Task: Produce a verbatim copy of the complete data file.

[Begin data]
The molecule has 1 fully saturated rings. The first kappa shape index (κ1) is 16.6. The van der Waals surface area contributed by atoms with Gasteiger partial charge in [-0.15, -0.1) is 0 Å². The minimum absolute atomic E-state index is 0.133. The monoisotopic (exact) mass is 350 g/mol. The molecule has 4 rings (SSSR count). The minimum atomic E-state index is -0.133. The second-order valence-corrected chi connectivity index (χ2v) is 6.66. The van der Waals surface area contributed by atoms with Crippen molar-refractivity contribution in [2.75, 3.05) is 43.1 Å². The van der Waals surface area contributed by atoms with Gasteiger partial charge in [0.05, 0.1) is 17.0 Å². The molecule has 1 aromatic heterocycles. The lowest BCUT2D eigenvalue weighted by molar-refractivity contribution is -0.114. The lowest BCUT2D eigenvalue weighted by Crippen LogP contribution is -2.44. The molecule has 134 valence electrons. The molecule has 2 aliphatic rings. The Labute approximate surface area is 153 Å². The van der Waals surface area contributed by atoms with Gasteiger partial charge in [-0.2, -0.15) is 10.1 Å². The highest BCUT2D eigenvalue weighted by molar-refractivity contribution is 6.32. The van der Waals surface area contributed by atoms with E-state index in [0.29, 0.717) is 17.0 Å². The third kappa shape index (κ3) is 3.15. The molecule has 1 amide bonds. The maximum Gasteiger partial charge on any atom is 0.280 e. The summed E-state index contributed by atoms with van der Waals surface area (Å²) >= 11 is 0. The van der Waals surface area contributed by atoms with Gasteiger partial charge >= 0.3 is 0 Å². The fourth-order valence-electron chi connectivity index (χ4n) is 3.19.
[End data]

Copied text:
The molecule has 1 fully saturated rings. The first kappa shape index (κ1) is 16.6. The van der Waals surface area contributed by atoms with Gasteiger partial charge in [-0.15, -0.1) is 0 Å². The minimum absolute atomic E-state index is 0.133. The monoisotopic (exact) mass is 350 g/mol. The molecule has 4 rings (SSSR count). The minimum atomic E-state index is -0.133. The second-order valence-corrected chi connectivity index (χ2v) is 6.66. The van der Waals surface area contributed by atoms with Crippen molar-refractivity contribution in [2.75, 3.05) is 43.1 Å². The van der Waals surface area contributed by atoms with Gasteiger partial charge in [0.05, 0.1) is 17.0 Å². The molecule has 1 aromatic heterocycles. The lowest BCUT2D eigenvalue weighted by molar-refractivity contribution is -0.114. The lowest BCUT2D eigenvalue weighted by Crippen LogP contribution is -2.44. The molecule has 134 valence electrons. The molecule has 2 aliphatic rings. The Labute approximate surface area is 153 Å². The van der Waals surface area contributed by atoms with Gasteiger partial charge in [-0.2, -0.15) is 10.1 Å². The highest BCUT2D eigenvalue weighted by molar-refractivity contribution is 6.32. The van der Waals surface area contributed by atoms with E-state index in [0.29, 0.717) is 17.0 Å². The third kappa shape index (κ3) is 3.15. The molecule has 1 amide bonds. The maximum Gasteiger partial charge on any atom is 0.280 e. The summed E-state index contributed by atoms with van der Waals surface area (Å²) >= 11 is 0. The van der Waals surface area contributed by atoms with Gasteiger partial charge >= 0.3 is 0 Å². The fourth-order valence-electron chi connectivity index (χ4n) is 3.19.